The Advisory Group is made up of members from industry and academic stakeholders.
Established in 1988, NASSCOM is the industry association for the IT-BPM sector in India. A not-for-profit organisation funded by the industry, its objective is to build a growth led and sustainable technology and business services sector in the country. NASSCOM’s membership represents 95 percent of industry revenues and have enabled the association to spearhead initiatives and programs to build the sector in the country and globally. It’s vision is “to help the IT and IT enabled products and services industry in India to be a trustworthy, respected, innovative and society friendly industry in the world”.
The British Computer Society, started in 1957, is an institute that fosters links between experts from industry, academia and business to promote new thinking, education and knowledge sharing. The BCS Specialist Group that provides networking opportunities for all BCS professional women working in IT around the world. The Group's main objective is to provide support for female IT professionals, as well as mentoring and encouraging girls / women to enter IT as a career.
techUK represents the companies and technologies that are defining today the world that we will live in tomorrow. More than 900 companies are members of techUK. techUK is committed to helping its members and the sector grow. techUK's vision is for the UK to be a leader in the development and use of digital technology for the benefit of the UK economy and its citizens.
Tech London Advocates is a private sector led coalition of over 2,700 expert individuals from the tech sector and broader community who have committed to championing London’s potential as a world-class hub for tech and digital businesses. It strives to support London’s tech start-ups and high-growth businesses in finding new investment, new talent and continued success.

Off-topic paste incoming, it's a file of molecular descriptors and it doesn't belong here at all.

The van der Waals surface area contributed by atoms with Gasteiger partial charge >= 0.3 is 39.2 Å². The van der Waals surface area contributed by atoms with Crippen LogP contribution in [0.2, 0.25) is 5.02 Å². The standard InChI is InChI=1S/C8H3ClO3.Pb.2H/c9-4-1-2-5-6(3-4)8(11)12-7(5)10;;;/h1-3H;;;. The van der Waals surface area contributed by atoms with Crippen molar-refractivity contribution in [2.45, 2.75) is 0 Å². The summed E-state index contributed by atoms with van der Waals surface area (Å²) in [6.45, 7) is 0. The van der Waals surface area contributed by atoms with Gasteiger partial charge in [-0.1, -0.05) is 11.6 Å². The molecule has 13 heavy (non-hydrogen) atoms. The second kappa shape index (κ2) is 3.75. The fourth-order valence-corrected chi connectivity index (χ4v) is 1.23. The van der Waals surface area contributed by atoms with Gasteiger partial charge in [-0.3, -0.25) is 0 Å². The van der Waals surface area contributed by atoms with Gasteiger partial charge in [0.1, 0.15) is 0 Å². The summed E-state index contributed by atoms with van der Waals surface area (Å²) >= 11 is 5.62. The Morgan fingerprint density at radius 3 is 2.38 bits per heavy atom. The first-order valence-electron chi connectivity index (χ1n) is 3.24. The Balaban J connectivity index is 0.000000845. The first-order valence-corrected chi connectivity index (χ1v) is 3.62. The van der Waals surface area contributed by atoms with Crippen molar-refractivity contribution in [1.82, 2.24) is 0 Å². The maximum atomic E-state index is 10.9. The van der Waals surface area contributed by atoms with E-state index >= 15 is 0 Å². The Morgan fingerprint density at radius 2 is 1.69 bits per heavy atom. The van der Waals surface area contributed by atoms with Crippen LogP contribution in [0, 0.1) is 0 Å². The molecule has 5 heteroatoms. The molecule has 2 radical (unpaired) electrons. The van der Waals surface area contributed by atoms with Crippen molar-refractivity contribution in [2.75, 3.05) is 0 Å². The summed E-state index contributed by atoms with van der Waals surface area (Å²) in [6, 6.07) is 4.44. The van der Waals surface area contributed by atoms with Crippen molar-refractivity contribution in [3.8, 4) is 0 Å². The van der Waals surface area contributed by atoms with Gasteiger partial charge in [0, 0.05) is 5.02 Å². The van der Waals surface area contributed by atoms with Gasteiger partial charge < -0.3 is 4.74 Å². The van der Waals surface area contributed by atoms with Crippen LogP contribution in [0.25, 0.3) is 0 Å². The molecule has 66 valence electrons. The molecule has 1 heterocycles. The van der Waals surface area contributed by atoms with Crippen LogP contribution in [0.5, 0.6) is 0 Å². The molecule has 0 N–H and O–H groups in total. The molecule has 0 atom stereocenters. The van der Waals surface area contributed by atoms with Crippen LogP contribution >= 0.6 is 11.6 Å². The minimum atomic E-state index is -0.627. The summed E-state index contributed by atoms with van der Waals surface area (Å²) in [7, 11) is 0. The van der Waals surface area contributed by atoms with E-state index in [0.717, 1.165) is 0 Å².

Eleonore Kofman is Professor of Gender, Migration and Citizenship at Middlesex University. She co-directs the Social Policy Research Centre, which uses innovative methodologies to undertake research on new and emerging topics within the social sciences, especially in relation to migration issues. Eleonore’s research questions the way educated women migrating alongside their spouses are regarded as followers and end up being de-skilled. Eleonore studies the strategies female migrants use to cope with this and considers whether their skill level or the labour market they are in impacts negatively on access to social rights and welfare. Eleonore is internationally recognised for her work on the subject of gender and migration.
Carol Upadhya is a Professor at the National Institute of Advanced Studies, India. Trained as a Social Anthropologist, Carol works broadly on questions of social transformations in contemporary India, especially on economic and social development, the growth of capitalism and class formation, and social and spatial mobility. Her recent research has focused on international migration, transnationalism, and regional diasporas; labour and capital in the software industry; urbanisation and the globalisation of cities; and land rights.
Al James is a Reader in Economic Geography at Newcastle University. Al’s research agenda challenges the boundaries of mainstream Economic Geography through three streams of research: Labour geographies of Indian’s new service economy, gendered geographies of work-life, and cultural economy of regional learning and innovation. At present, Al is an Economic Editor for Geography Compass, and a member of the International Advisory Board for the Cambridge Journal of Regions, Economy and Society.